Tuesday, December 28, 2021

Food Insecurity in Childhood Linked to Cannabis Use, Bullying, School Dropout Risk

Children who experience food insecurity are more likely to use cannabis, be bullied by their peers, and drop out of school than those who do not, according to a report in JAMA Open Network.

“Although supplying food to families in precarious situations is a vital service and may play a role in alleviating some of this stress, we suggest that children at high risk for food insecurity receive broader psychosocial services … to help them fulfill their academic and social potentials,” wrote Vincent Paquin, M.D., of McGill University and colleagues.

The authors analyzed data on 2,032 participants in the Québec Longitudinal Study of Child Development who provided information on food insecurity. The study included children born in Québec, Canada, in 1997 and 1998 and followed up annually or biannually from 5 months to 15 years of age. The analysis of outcomes at 15 years of age was based on data from 1,441 adolescents. Data were analyzed from November 2020 to October 2021.

Food insecurity was reported by mothers when children were 1.5, 4, 8, 10, 12, and 13 years of age in response to the following question: “In the past 12 months, has a member of your family ever experienced being hungry because the family had run out of food or money to buy food?”

Mental health and functioning outcomes were reported by adolescents at 15 years of age. Four broad domains were investigated: externalizing problems (including attention-deficit/hyperactivity disorder, opposition or defiance, and conduct), internalizing problems (depression, social anxiety, and symptoms of generalized anxiety disorder), substance use (frequency of alcohol and cannabis use), and social adjustment problems (peer bullying, dropout potential).

Seventy-three children were defined as having a high risk of food insecurity, with a 50% probability of experiencing food insecurity at each age. In the high-risk group, all children were exposed to food insecurity at least once, and 56 (76.7%) were exposed at least twice.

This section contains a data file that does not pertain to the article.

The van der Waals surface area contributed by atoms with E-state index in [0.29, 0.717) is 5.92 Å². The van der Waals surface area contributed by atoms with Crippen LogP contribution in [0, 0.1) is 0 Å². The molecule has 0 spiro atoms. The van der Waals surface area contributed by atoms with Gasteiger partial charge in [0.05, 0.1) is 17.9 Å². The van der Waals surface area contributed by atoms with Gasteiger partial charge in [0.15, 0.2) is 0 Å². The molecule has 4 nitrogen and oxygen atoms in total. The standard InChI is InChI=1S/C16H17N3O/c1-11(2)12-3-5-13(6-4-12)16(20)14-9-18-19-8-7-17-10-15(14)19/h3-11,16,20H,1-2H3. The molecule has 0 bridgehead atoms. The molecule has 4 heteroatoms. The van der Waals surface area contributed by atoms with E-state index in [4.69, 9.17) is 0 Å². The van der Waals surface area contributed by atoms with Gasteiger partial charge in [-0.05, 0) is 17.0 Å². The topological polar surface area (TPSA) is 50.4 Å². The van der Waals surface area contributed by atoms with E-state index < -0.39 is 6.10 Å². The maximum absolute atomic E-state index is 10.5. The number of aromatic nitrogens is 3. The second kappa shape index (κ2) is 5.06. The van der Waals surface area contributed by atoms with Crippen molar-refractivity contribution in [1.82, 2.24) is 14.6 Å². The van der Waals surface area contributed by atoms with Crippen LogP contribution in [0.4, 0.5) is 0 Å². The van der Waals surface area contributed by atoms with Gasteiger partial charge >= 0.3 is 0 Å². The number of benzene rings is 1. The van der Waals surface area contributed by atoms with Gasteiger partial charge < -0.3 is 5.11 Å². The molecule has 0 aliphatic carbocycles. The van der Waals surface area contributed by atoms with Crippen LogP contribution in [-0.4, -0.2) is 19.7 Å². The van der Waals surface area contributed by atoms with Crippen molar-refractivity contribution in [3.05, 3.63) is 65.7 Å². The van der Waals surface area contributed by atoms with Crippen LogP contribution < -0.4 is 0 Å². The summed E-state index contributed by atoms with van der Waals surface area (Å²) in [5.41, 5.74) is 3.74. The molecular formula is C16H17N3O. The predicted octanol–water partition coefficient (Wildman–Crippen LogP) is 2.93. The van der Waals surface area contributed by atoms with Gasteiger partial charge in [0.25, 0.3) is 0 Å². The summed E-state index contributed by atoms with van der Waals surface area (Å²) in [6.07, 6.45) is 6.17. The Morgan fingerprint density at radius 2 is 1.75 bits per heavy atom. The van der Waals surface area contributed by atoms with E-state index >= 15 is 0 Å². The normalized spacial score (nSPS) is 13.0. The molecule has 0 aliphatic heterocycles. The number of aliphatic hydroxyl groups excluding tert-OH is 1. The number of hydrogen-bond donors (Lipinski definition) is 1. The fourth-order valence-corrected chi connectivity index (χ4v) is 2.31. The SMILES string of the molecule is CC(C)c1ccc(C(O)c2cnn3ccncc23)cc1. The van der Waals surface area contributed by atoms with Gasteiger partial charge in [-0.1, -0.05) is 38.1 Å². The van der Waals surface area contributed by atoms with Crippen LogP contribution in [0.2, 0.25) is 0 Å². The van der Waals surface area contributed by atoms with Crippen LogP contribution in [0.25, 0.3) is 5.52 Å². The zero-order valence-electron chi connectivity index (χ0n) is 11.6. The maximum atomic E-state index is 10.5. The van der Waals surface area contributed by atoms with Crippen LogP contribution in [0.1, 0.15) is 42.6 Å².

A total of 1,959 were defined as low risk with just a 1% probability of food insecurity over time. In this group, most children (1,857) were never exposed to food insecurity, and 102 were exposed once; none was exposed more than once.

The high-risk trajectory of food insecurity was associated with higher levels of conduct problems, cannabis use, peer bullying, and dropout potential compared with the low-risk trajectory. After adjusting for possible confounding factors—including family income and parental history of mental illness—associations with cannabis use, peer bullying, and dropout potential remained significant, whereas the association with conduct problems did not.

“Familial dynamics related to food insecurity may explain the observed associations with cannabis use, bullying, and dropout potential,” the authors wrote. “For example, household food insecurity may be associated with increased parental stress, leading to more intimate partner violence and child maltreatment in affected families. In turn, by affecting how a child learns to interact with others and to cope with stress, this interpersonal adversity during childhood may be associated with subsequently higher levels of cannabis use, bullying, and academic difficulties during adolescence.”

The Presidential Task Force on Social Determinants of Mental Health, appointed by APA President Vivian Pender, M.D., is examining food insecurity, among other social determinants.

For related information, see the Psychiatric Services article “Addressing the Social Determinants of Mental Health: If Not Now, When? If Not Us, Who?

(Image: iStock/doble-d)

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